Judge Scheindlin entered a second amendment to the Pension Committee opinion today, May 28, 2010. Here is the entire text of the Order:
The Amended Opinion and Order filed January 15, 2010 is hereby corrected as follows:
At page 10, lines 7-10 replace <By contrast, the failure to obtain records from all employees (some of whom may have had only a passing encounter with the issues in the litigation), as opposed to key players, likely constitutes negligence as opposed to a higher degree of culpability.> with <By contrast, the failure to obtain records from all those employees who had any involvement with the issues raised in the litigation or anticipated litigation, as opposed to key players, could constitute negligence.>.
See the attached for the original this Order dated May 28 2010. The significance of this change is obvious. It no longer says all employees, just those with an involvement, which I think is obviously what she meant all along. It also changed “likely constitutes negligence,” to “could constitute negligence.” The word “could” makes a big difference. Thank you Judge for clarifying this and stopping the misuse of your earlier opinion. We can all shorten our pole vaults a tad now. See: Raising the Bar – Judge Scheindlin Defines Gross Negligence in Spoliation.
By the way, I heard this correction came about as a result of a question asked by someone of Judge Scheindlin at a CLE this week. Anyone care to come forward with the details, please leave a comment below. You can be anonymous if you want.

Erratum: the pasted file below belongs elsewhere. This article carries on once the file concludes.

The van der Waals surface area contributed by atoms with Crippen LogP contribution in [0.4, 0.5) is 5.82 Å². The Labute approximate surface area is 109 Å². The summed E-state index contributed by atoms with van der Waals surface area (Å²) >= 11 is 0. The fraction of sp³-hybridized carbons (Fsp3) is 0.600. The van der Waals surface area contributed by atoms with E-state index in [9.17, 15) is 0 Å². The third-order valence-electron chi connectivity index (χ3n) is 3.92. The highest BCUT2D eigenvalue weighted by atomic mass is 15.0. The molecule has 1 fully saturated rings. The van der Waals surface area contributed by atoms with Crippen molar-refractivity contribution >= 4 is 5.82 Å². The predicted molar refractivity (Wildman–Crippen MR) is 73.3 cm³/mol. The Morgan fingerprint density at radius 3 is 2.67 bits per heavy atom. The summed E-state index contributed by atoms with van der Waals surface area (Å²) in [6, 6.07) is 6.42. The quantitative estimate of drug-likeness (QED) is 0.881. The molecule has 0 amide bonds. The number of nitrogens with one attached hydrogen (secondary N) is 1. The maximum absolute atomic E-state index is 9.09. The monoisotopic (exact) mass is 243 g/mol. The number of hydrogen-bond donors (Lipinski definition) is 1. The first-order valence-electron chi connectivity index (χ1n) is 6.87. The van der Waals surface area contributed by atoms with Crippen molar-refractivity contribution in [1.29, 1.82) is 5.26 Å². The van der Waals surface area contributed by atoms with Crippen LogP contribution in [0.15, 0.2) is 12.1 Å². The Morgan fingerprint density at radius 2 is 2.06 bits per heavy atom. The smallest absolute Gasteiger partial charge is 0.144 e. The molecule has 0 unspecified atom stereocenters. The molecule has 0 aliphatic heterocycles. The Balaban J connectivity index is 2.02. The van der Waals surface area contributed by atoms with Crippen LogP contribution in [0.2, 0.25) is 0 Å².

[…] to her opinion in an amendment dated May 28, 2010. We owe a hat tip to Ralph Losey for posting his update about Judge Scheindlin’s amendment on his e-Discovery Team blog. Here is the amendment in its […]
I believe it was Jeff Jacobson from Debevoise & Plimpton. He engaged her on the issue, and they debated what her order said. He read it to her. She changed it.
Late to the game here, but yes. This occurred at the ABA E-Discovery program in Washington, DC on May 27, 2010. When he read that passage to Judge Scheindlin, she said that was not what she intended to say. The order revising the opinion came out the next day.
[…] Id. pg. 1. She then goes on to qualify that although perfection is not required, reasonable efforts are required, and the standards for acceptable practice have evolved quite a bit since she wrote Zubulake. See Eg. Raising the Bar – Judge Scheindlin Defines Gross Negligence in Spoliation. Also see: BREAKING NEWS: Judge Scheindlin Amends Pension Committee Again. […]
[…] We also discussed the amendments, not to the FRCP, but to Judge Shira Scheindlin’s Pension Committee case. Ralph broke the news of the last amendment on his blog. […]
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